Tag Archives: Rachmaninoff

Sergei Rachmaninoff

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Rachmaninoff
Sergei Rachmaninoff

Sergei Vasilievich Rachmaninoff (Russian, 1873–1943) lived well into the 20th century, but his compositions are unabashedly Romantic. He started learning the piano at age 4 and graduated from Moscow Conservatory in 1892. Rachmaninoff’s Prelude in C-sharp minor that he wrote at age 19 became a worldwide hit (and remains a staple of piano repertoire even today). Sadly, that prelude overshadowed much of his early music, and a lack of copyright agreements between Russia and the West meant that Rachmaninoff earned little from its popularity across Europe and the U.S.

Rachmaninoff’s Choral Symphony, The Bells, Opus 35, which premiered in 1913, inspired by the poem by Edgar Allen Poe:

Rachmaninoff premiered his first symphony in 1897, but it was not well-received. Its failure launched him into a three-year depression and writer’s block. However, in 1901, his Piano Concerto No. 2 — which was dedicated to the hypnotherapist who helped him recover — brought him much success and made him a composing and performing phenomenon.

Rachmaninoff’s early body of work included a successful Symphony No. 2 and two piano trios, the beautiful Trios élégiaque, some deeply Russian choral works, many songs and three operas, as well as major sets of variations on themes by Chopin and Corelli for solo piano, plus two books of Etudes-Tableaux.

Political turmoil in Russia spurred Rachmaninoff to travel to the West in the early 1900s. He first toured the U.S. in 1909-10, performing his Third Piano Concerto in New York under Gustav Mahler. (Famous for its complexity and difficulty, this still-popular concert piece was central to the plot of Shine, the 1997 movie about the emotionally-devastated pianist David Helfgott.)

Rachmaninoff emigrated after the Russian Revolution of 1917, eventually settling in the U.S., where he was in demand as both a conductor and a pianist. His virtuosity, impressive stature, large hands and a near-photographic memory gave him a commanding stage presence.

Because Rachmaninoff lived and performed until 1943, we have many recordings of his playing — piano rolls, acoustic discs, electrical recordings. He recorded hit versions of his four piano concertos with the Philadelphia Orchestra (under Leopold Stokowski and Eugene Ormandy), along with conducting the orchestra himself in his Third Symphony, great tone poem Isle of the Dead and popular Vocalise. He also recorded performances of Beethoven, Schubert, Grieg, Mendelssohn, Schumann, Chopin, Tchaikovsky, Rimsky-Korsakov and Scriabin.

He holds a well-deserved reputation for being one of the greatest pianists and composers who ever lived.

My Love/Hate Relationship with Rachmaninoff

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My Love/Hate Relationship with Rachmaninoff

Once again I am working on the Rachmaninoff Prelude in C# Minor.

I first “learned” it as an eighth grader. I was never able to play it fluidly, instead stopping over and over to decipher the ledger lines. I think Sister Mercy, my piano teacher, decided the most merciful thing to do was assign me a different piece.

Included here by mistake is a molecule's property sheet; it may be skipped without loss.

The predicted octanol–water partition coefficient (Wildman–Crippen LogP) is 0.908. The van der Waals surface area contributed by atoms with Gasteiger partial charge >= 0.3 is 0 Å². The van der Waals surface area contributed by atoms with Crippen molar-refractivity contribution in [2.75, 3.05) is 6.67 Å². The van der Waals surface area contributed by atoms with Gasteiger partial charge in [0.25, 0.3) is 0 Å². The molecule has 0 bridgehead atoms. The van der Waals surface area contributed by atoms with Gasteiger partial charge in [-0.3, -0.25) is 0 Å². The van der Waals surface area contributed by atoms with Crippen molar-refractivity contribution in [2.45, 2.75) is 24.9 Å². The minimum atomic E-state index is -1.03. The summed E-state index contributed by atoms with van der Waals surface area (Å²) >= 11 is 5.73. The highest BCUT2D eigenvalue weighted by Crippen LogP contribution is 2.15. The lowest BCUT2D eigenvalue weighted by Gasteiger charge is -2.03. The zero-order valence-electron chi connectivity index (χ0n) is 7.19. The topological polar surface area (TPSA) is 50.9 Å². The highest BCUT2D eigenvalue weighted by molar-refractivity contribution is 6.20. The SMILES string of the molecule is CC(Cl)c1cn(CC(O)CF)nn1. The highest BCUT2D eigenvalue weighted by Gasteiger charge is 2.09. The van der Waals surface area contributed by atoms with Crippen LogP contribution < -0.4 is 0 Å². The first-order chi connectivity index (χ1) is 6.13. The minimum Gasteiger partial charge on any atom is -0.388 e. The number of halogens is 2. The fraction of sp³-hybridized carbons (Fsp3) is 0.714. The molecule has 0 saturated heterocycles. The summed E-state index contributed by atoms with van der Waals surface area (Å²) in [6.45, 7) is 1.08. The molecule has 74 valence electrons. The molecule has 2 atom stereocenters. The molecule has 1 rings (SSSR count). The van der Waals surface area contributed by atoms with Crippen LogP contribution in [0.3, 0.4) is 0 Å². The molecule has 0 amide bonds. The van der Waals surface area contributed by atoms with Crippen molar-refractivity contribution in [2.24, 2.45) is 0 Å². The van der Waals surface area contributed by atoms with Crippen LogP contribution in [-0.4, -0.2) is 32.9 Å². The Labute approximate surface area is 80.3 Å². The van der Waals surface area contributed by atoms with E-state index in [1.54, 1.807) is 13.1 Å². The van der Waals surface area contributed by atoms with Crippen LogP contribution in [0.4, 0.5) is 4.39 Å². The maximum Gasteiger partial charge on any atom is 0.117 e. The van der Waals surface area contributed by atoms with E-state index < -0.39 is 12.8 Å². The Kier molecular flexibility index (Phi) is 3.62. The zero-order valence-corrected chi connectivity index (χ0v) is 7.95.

I revisited it every few years as an adult, resolving that this time I’d master it, but finally giving up.

It’s now come into my hands again, and I alternate between loving it and despising it.

If you don’t know the prelude I mean, here it is, from a piano roll Rachmaninoff created himself; the visual is the actual sheet music.

The piece has three sections: a slow introduction, a frantic middle section that moves in triplets, and an ending similar to the beginning that is marked tempo primo, although Rachmaninoff’s piano roll plays it faster.

Years ago it occurred to me that I could listen to the piece on YouTube. I was shocked to discover that the melody of the first and third sections in not the bell-like chords, but the deep bass octave three-note motifs. Each of those sections also includes a run of nineteen overlapping chords, in which the right thumb sometimes crosses over the left, then under the left.

The agitato section in the middle has the most beautiful Russian harmonies in chromatic arpeggios—that is, they’re beautiful as you’re learning them at a slow tempo. Played as intended, the first notes of each triplet form a step-wise motif of four or two notes; the rest of the notes disappear in mud.

Mom's piano

The final section recalls the beginning, except it’s more complicated. Now the pianist must read four staves instead of two, and the third staff changes from bass clef to treble clef and back to bass clef again. Each hand plays four-note chords that are quite discordant. I often recheck my chords only to find that I forgot about an accidental that occurred earlier in the measure, but sometimes the sour-sounding notes are absolutely correct. Some of those chords are virtually impossible for a small hand to play—a wide stretch between the second and third fingers, with an e# next to a f# with the index finger and thumb in the left hand. Honestly, who writes chords like that? To understand how I feel, look at the drawing of the hands below Rachmaninoff’s name in this illustration.

I think you need a creative solution to playing these impossible notes:

(Actually, I am impressed that Joo can even correctly position those sticks.)

Have you mastered the Rachmaninoff Prelude in C# Minor? Do you have any tips for me? Please share in the comments below.

Video of the Week #6

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Video of the Week #6

Valentina Lisitska is one of my favorite pianists. She often plays pieces much faster than anyone else. Plus, the Rach Prelude in g minor is drop-dead gorgeous.